A Linguistic Nightmare?

When the idea of the modern and current Empyraeum was set out, it came with a nagging problem; Latin never came to dominate because Rome never rose in the vacuum left by Alexander’s death and Ptolemy’s failed legacy in Egypt.


Citizens of the Empyraeum, even in its current state would not speak a language we’d recognise. Latin languages wouldn’t exist. Turns of speech and even complex words would be quite different.


We touch on this is first acknowledging the rise of koiné in the invasion of Persia and hints toward what we called the argot or emerging conlang of the Empyraen army; the result of one hundred different cultures and armies melding into a whole. Some would learn the koiné, others would speak a pidgin of their native tongue and koiné, others would make up an odd mixture of both. By osmosis, an argot started to spread, even Neshaa and Kalliades started to converse in it.


Following formal foundation of the Empyraeum in Alexandria, the argot was formalised as ESG or Empyraen Standard Greek.


Early stages of its use can be found in the stories of the Collections and inside the Novellas. Place names and little terms and insults were replaced, just to give an idea of how different the world of the Empyraeum is.
After much thought and linguistic play, we decided more was needed and below, we introduce you to a particular flavour of ESG, that spoken in Lúndún, the capital of Brytton, where much if the action of Book One “A Flame Undying” will take place.


What we consider Great Britain was never invaded by Rome, the Vikings, the Saxons. The Welsh and Gaelic tongues common in 4th Century BC remained the mother tongue of the common people who learned ESG later on, at school or for work. Also London of our world is known for its unique slangs and argots, as is Britain as a whole so our Bryttons will, of course, add and adapt words to their preference. Elements of Irish, Scots, and Welsh mix with the ancient Greek and, often, the two blend together;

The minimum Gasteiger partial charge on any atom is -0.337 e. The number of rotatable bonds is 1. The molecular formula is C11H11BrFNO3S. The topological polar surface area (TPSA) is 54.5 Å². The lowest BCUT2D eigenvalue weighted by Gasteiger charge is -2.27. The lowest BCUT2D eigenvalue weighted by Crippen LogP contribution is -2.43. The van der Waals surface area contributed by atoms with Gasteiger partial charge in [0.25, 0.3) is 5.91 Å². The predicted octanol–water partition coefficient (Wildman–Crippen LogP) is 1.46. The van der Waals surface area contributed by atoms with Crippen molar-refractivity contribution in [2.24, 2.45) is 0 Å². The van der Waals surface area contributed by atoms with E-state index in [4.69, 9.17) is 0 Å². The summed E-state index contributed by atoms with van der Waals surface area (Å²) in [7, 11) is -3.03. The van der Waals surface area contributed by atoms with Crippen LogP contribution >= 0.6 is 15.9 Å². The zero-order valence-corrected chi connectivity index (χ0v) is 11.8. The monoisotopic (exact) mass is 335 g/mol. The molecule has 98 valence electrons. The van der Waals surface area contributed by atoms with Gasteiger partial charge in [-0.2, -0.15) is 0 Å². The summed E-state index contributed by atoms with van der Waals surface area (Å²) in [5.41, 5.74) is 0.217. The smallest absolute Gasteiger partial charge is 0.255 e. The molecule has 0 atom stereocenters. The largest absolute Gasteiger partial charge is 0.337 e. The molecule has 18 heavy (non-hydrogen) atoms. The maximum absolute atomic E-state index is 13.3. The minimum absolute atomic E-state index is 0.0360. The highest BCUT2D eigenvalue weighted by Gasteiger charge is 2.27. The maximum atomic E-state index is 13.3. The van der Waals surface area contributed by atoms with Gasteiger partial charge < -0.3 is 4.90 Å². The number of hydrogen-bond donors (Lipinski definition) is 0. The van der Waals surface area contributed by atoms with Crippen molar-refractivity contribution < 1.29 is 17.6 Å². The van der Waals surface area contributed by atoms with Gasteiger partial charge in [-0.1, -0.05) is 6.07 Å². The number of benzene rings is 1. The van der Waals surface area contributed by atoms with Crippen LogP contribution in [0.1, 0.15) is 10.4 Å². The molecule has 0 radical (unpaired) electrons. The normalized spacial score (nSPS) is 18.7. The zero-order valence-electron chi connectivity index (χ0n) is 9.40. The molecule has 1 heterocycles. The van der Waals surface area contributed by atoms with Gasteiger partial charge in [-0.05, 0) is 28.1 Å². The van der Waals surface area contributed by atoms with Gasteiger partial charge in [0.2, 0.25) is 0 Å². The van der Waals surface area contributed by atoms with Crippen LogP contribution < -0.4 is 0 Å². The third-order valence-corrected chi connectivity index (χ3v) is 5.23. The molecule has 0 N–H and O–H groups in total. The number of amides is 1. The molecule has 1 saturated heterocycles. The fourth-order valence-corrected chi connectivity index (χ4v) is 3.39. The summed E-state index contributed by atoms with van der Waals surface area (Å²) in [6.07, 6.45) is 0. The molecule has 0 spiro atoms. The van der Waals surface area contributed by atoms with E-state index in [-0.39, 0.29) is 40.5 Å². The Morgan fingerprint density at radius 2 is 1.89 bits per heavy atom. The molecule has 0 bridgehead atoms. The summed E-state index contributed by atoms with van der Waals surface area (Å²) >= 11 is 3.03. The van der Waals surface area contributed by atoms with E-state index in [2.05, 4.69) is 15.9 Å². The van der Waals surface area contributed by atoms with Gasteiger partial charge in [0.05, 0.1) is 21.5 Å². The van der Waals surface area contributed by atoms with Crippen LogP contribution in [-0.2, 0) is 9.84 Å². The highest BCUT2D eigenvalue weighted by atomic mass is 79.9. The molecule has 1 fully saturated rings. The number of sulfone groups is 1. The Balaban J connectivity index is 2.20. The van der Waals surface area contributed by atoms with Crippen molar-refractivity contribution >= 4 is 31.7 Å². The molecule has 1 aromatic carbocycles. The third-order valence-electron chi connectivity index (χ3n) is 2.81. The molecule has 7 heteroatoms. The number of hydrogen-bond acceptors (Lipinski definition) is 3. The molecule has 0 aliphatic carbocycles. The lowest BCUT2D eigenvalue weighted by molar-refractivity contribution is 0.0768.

Common Empyraen insults and slang of Lúndún Town


Kop = idiot/stupid Ease/Easy-G = ESG Myrt = slapper of either gender, a person of adaptable morality Moik = untrustworthy Kora = *uck Kopra = s*it Koraka = *ucker Kúna = bitch/dog Glàm = falsely flashy Laik = wimp, little bitch Proko = arse kisser Chalk = wiseguy, smartass, sort of a compliment of the backhanded type Myx = stubborn person Gràs = stinky Pòra = p*ssy, invaliant person Tod = overweight fellow, slang for aristocracy/the rich Pánastás = rebels, commonly known as Pans Hèg = boss or leader Kos = military unit or group The Choir = slang for the Keepers, Union Police Savs = Alexander Loyalists Savmor = The Kalshodar, considered a myth Gowl = clumsy person Gomb = trick, trap, ambush Felci = a fart, often used for an unfocused person Cach = crap, worthless Twm = jumped up officer, often pronounced ‘Tim’ Man = undecided, indefinite reply…”Man a well” means, ‘why not?’ or ‘might as well’ Pilli = Day dreamer, head in the clouds Clats = fight, violent disagreement Soomp! = Brilliant! Excellent! Cool! Sometimes simply “Soom” Lemb = Embarrassingly Stupid Moog = bad/dangerous Cleka = informant, grass, traitor Gaida = arse, annoying person. “On the Gaid” – messing around, fooling with someone. Skatagam = A Charlie-Fox, or complete and messy failure militarily Melit = one who favours DIY intimacy; an objectionable individual Och = multiuse term that can mean almost anything depending on context. “Gaid och” means ‘**ck it’. “Och soom” means indescribably amazing. “Och man” means ‘give me a minute to think about this’. “Och Aye” can mean anything depending on the speaker’s tone of voice. Tevo = a sneak or thief Gamina = multiuse word of emphasis meaning anything between ‘darn, ‘curses’,’**ck’, ‘**cking’ etc. Kàton = negative situation. “Dwin a lig gamina katon…” means ‘I’m in serious effing trouble here…’ Lig = a bit, a small amount. Often used ironically. Mor/Maw = big or large. Serious. Dwin = I am . “Dwin Pan, drae sior” is a common rebel greeting.
More may be coming as time allows but, for now, enjoy playing with speaking like a Lúndolix using the clues I have scattered around.

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